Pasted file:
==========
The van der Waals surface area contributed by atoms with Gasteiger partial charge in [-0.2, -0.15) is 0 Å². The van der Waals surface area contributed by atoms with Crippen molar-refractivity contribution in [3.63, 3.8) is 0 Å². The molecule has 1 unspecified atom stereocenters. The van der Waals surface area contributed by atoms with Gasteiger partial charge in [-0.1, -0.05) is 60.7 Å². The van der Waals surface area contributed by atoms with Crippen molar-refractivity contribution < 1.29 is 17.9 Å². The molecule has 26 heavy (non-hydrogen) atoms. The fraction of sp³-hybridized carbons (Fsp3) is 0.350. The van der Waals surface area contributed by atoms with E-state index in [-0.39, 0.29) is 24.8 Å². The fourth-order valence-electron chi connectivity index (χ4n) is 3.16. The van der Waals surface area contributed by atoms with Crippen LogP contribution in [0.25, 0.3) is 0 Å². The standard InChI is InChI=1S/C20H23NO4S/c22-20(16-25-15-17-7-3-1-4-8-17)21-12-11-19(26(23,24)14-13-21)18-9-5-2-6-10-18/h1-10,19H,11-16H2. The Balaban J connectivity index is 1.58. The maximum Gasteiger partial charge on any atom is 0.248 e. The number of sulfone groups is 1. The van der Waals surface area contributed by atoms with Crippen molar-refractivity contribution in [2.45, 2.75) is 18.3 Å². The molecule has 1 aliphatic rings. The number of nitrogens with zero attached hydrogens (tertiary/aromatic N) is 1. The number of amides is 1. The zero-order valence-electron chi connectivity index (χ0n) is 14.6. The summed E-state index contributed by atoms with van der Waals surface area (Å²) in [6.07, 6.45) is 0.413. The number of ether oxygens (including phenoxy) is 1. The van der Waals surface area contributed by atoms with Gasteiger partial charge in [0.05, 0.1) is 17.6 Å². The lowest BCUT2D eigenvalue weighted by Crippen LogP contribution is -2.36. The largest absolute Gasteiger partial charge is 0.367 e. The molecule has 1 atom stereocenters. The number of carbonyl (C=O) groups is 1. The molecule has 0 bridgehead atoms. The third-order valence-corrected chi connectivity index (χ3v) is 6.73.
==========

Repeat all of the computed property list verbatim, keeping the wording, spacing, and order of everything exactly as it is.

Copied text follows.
The van der Waals surface area contributed by atoms with Gasteiger partial charge in [-0.2, -0.15) is 0 Å². The van der Waals surface area contributed by atoms with Crippen molar-refractivity contribution in [3.63, 3.8) is 0 Å². The molecule has 1 unspecified atom stereocenters. The van der Waals surface area contributed by atoms with Gasteiger partial charge in [-0.1, -0.05) is 60.7 Å². The van der Waals surface area contributed by atoms with Crippen molar-refractivity contribution < 1.29 is 17.9 Å². The molecule has 26 heavy (non-hydrogen) atoms. The fraction of sp³-hybridized carbons (Fsp3) is 0.350. The van der Waals surface area contributed by atoms with E-state index in [-0.39, 0.29) is 24.8 Å². The fourth-order valence-electron chi connectivity index (χ4n) is 3.16. The van der Waals surface area contributed by atoms with Crippen LogP contribution in [0.25, 0.3) is 0 Å². The standard InChI is InChI=1S/C20H23NO4S/c22-20(16-25-15-17-7-3-1-4-8-17)21-12-11-19(26(23,24)14-13-21)18-9-5-2-6-10-18/h1-10,19H,11-16H2. The Balaban J connectivity index is 1.58. The maximum Gasteiger partial charge on any atom is 0.248 e. The number of sulfone groups is 1. The van der Waals surface area contributed by atoms with Crippen molar-refractivity contribution in [2.45, 2.75) is 18.3 Å². The molecule has 1 aliphatic rings. The number of nitrogens with zero attached hydrogens (tertiary/aromatic N) is 1. The number of amides is 1. The zero-order valence-electron chi connectivity index (χ0n) is 14.6. The summed E-state index contributed by atoms with van der Waals surface area (Å²) in [6.07, 6.45) is 0.413. The number of ether oxygens (including phenoxy) is 1. The van der Waals surface area contributed by atoms with Gasteiger partial charge in [0.05, 0.1) is 17.6 Å². The lowest BCUT2D eigenvalue weighted by Crippen LogP contribution is -2.36. The largest absolute Gasteiger partial charge is 0.367 e. The molecule has 1 atom stereocenters. The number of carbonyl (C=O) groups is 1. The molecule has 0 bridgehead atoms. The third-order valence-corrected chi connectivity index (χ3v) is 6.73.